According to one aspect of the invention there is provided a method for use in a network covering a region, said region comprising a plurality of areas, a user being assigned to at least one of said area and having associated therewith a plurality of candidate areas to which the user may be assigned, said method comprising the steps of receiving information identifying said plurality of candidate areas, estimating for each candidate area a parameter, said parameter assuming that said user is assigned to said candidate area, and prioritising said plurality of candidate areas which takes into account the estimated value of said parameter.
According to a further aspect of the invention there is provided a radio resource manager for use in a network covering a region, said region comprising a plurality of areas, a user being assigned to at least one of said area and having associated therewith a plurality of candidate areas to which the user may be assigned, said radio resource manager comprising means for receiving information identifying said plurality of candidate areas, means for estimating for each candidate area a parameter, said parameter assuming that said user is assigned to said candidate area, and means for prioritising said plurality of candidate areas which takes into account the estimated value of said parameter.
For a better understanding of the invention and as to how the same may be carried into effect, reference will now be made by way of example only to the accompanying drawings in which:
Reference is made to
In the example shown, the radio access technologies are macro, micro or pico systems 4, 6 or 8 respectively. These different systems will have different sizes of cells with macro cells being much larger than pico cells. Usually the coverage area of one macro cell overlaps with several micro and/or pico cells. Different radio access technology systems can also be used within the macro, micro and pico systems. In the example shown, the different radio access technologies comprise GSM/EDGE 10, WCDMA 12, WLAN 14 (wireless local area network) or TDD 16 (time division duplex). It should be appreciated that this is by way of example only and any of the systems or radio access technologies can be omitted and/or any other suitable technologies or the like may be used in embodiments of the present invention.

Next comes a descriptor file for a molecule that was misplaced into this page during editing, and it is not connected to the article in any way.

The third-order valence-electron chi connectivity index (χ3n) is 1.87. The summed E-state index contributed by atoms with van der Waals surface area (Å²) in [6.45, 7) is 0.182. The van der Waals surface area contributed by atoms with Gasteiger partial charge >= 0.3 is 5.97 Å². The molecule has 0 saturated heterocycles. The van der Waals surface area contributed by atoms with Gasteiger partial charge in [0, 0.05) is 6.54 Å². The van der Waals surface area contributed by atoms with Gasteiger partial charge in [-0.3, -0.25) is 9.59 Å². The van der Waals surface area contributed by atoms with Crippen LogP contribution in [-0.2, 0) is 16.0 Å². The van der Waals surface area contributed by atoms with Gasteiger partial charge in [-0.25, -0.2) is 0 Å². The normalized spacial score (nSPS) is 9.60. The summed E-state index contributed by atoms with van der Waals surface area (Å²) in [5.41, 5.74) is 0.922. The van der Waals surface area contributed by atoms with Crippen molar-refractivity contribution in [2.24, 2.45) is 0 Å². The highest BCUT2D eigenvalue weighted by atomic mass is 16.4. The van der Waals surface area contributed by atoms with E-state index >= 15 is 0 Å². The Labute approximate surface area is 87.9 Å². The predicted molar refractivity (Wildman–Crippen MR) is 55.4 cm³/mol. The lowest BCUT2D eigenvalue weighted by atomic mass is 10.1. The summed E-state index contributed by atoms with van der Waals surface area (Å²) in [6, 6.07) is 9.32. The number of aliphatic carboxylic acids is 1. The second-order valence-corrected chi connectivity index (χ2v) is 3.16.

The mobile station 2 is arranged to be able to communicate with different ones of these systems. In order to get the best out of the different resources, Common Radio Resource Management (CRRM) is provided to perform these tasks. The CRRM is provided by a server but in this document the entity providing the CRRM function will be referred to as a CRRM. This is described in relation to
The CRRM 20 is provided by a server. It should be appreciated that whilst the CRRM function is described in this embodiment as being provided by a single entity, it is possible in alternative embodiments of the invention that a number of different entities may provide this same function. Those different entities may be part of the different systems. The lur interface may be used with the distributed approach in order to exchange the necessary network element load information and/or any other information. The load information can be exchanged between the radio network controllers through the lur interface. This interface is defined between radio network controllers. However it should be appreciated that the same or similar interface could be defined between for example radio network controller and base station controller interfaces and base station controller to base station controller interfaces.
The CRRM 20 is arranged to be connected to each of the different systems which, in the embodiment shown in
The interfaces between CRRM 20 and different systems 10, 12, 16, 22 are preferably made from the elements which are handling radio resource management in those systems. These elements are radio network controller (RNC) in WCDMA networks, base station controller (BSC) in GSM/EDGE networks and cell resource servers (CRS) or some other radio resource controller in IP RAN networks. These elements are mentioned only as examples of the controllers and the term radio resource controller is intended to include all of these elements in this document.
The CRRM 20 is a policy manager which controls the access to the radio resources. As will be described in more detail hereinafter one of its tasks is the prioritization of the candidate target cells in handover and call setups. The main advantages of the CRRM 20 are:
Load sharing for efficient usage of resources
Interference distribution to provide higher spectral efficiency